After one full year, my time with the Crosiers is up. I'm grateful for my year with them, but being an outsider in the religious life is no walk in the park, for either sides I'm sure. In the end, I'm ready for a change and the military observers have an open room for a few days. There are three of us living in the house, on a hill, over-looking all of Butembo. I have a perfect view of my favorite stretch of mountains, which looks like a pregnant woman sleeping, or dead, beneath a heavy sheet of land.
Moving only takes a day so the COPERMA team and I are able to stay on schedule. We go back out to Butu. village to follow up with M., N., and K., and hopefully to speak with their parents. When we arrive at the dirt expanse perched atop a table of a mountain, neither of the girls nor their parents are around. Only a few scraggly but energetic children bounce around in the dirt amidst four or five elderly women. The women all smile and shake my hand enthusiastically while the children hide behind their mothers legs, and two babies cry at the sight of my strange skin.
-Here, you can rest in here if you please, says a thin, middle-aged man with yellowing eyes and a kind smile.
He leads us into a small hut made of mud and sticks. There are two small wooden benches inside and the only light enters with us through the small doorway. I sit down next to the man and my colleague Urbain follows us in.
-I'm calling the survivors, says Urbain pulling out his cellphone.
The man with the yellow eyes steps back outside. I sit as Urbain discusses through the phone that the girls will be coming in two hours. School isn't out yet. I lean back against the wooden bench and take out my book. Before I can read even two pages, the man with the yellow eyes steps back in followed by five young girls.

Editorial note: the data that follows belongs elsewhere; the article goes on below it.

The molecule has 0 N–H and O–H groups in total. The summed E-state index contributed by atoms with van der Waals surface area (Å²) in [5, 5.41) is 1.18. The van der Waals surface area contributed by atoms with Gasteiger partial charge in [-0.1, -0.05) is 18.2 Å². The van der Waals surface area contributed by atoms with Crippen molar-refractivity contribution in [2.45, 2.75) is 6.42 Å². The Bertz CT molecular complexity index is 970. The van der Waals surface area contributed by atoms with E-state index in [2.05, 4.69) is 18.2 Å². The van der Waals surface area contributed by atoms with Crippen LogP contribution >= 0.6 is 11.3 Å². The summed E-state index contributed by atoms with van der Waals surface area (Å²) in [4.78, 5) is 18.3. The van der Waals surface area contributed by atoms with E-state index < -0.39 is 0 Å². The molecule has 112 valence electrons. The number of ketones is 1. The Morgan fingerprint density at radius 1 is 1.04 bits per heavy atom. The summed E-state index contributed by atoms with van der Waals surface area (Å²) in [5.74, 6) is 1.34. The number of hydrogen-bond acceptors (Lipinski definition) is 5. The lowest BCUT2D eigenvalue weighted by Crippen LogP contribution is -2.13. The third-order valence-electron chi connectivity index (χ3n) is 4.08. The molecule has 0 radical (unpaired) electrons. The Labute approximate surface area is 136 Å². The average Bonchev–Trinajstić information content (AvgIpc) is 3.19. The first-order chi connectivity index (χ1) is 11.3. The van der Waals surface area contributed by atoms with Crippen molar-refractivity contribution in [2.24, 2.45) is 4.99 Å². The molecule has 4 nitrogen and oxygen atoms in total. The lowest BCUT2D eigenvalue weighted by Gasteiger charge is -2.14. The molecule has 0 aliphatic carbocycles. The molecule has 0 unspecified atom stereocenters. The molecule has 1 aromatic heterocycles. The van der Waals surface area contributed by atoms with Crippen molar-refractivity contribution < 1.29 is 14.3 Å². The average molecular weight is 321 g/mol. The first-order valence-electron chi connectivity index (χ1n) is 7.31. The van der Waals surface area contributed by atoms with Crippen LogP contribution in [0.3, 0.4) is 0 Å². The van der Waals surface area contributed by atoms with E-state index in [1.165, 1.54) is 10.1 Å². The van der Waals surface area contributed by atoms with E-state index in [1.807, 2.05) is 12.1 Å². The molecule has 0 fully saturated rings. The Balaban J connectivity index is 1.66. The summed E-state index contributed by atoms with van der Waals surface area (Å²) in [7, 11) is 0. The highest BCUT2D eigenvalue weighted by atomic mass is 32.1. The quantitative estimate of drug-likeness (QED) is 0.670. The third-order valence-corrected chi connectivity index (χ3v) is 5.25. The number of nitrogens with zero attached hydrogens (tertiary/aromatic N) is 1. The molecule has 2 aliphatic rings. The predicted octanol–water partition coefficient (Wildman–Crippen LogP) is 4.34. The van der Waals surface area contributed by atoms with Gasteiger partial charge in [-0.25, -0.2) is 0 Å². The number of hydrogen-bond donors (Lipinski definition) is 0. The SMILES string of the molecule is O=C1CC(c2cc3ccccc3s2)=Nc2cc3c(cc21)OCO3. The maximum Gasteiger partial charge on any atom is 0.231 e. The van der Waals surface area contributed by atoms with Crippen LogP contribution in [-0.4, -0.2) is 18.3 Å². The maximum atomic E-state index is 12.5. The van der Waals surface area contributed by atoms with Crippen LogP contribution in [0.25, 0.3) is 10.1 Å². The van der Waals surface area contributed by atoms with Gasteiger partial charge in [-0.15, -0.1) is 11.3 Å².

-These are the cousins and daughters of COPERMA members in this community, he says waving at the girls.
I look to Urbain for clarification of why they're here.
-They can't go to their fields in Graben anymore. They know girls who have been raped by the soldiers there and so when their parents ask them to go to their fields now they refuse. They're very afraid.
-Oh, okay... I hesitate. What do you think I should say to them?
The girls have all piled onto the small bench across from me and are staring at me expectantly. I don't like stepping out of the realm of sexual violence or obvious physical illness because I never know what to say or how to help. Everybody needs money, clothing, vocational training, food, cultivation, tools, animals, school fees, and books. You have to focus your efforts here otherwise you'd get caught in the current of needs and never move forward.
-They want to tell you about their needs, cuts in the yellow eyed man.
I sigh, take out my notebook, poise my pen and look to the girls. A tall girl wearing a stained black and white striped shirt begins speaking.
-I don't have a job. None of us are in school. We left in first year because of money. I want to learn sewing.
I write down what she says and feel the weight of their false hope drop down on me. People see white skin and they see hope through money; money that's already been allocated for other survivors or being used to build the tin on the school's roof. All of the girls want a sewing machine and want to learn how to sew, except for the last girl who wants to learn to make bread.